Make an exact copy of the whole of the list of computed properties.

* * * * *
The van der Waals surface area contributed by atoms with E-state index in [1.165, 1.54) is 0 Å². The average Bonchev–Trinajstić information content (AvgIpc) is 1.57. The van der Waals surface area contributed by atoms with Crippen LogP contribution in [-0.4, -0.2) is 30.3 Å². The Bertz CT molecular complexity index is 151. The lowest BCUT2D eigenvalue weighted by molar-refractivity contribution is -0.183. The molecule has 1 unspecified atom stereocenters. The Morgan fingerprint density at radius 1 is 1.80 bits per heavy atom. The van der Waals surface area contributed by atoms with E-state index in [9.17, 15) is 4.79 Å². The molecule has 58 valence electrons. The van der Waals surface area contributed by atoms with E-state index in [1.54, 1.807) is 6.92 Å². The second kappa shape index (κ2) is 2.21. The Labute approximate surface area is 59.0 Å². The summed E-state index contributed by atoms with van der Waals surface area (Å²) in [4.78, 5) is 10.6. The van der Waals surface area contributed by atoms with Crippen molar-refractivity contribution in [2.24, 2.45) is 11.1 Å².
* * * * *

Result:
The van der Waals surface area contributed by atoms with E-state index in [1.165, 1.54) is 0 Å². The average Bonchev–Trinajstić information content (AvgIpc) is 1.57. The van der Waals surface area contributed by atoms with Crippen LogP contribution in [-0.4, -0.2) is 30.3 Å². The Bertz CT molecular complexity index is 151. The lowest BCUT2D eigenvalue weighted by molar-refractivity contribution is -0.183. The molecule has 1 unspecified atom stereocenters. The Morgan fingerprint density at radius 1 is 1.80 bits per heavy atom. The van der Waals surface area contributed by atoms with E-state index in [9.17, 15) is 4.79 Å². The molecule has 58 valence electrons. The van der Waals surface area contributed by atoms with E-state index in [1.54, 1.807) is 6.92 Å². The second kappa shape index (κ2) is 2.21. The Labute approximate surface area is 59.0 Å². The summed E-state index contributed by atoms with van der Waals surface area (Å²) in [4.78, 5) is 10.6. The van der Waals surface area contributed by atoms with Crippen molar-refractivity contribution in [2.24, 2.45) is 11.1 Å².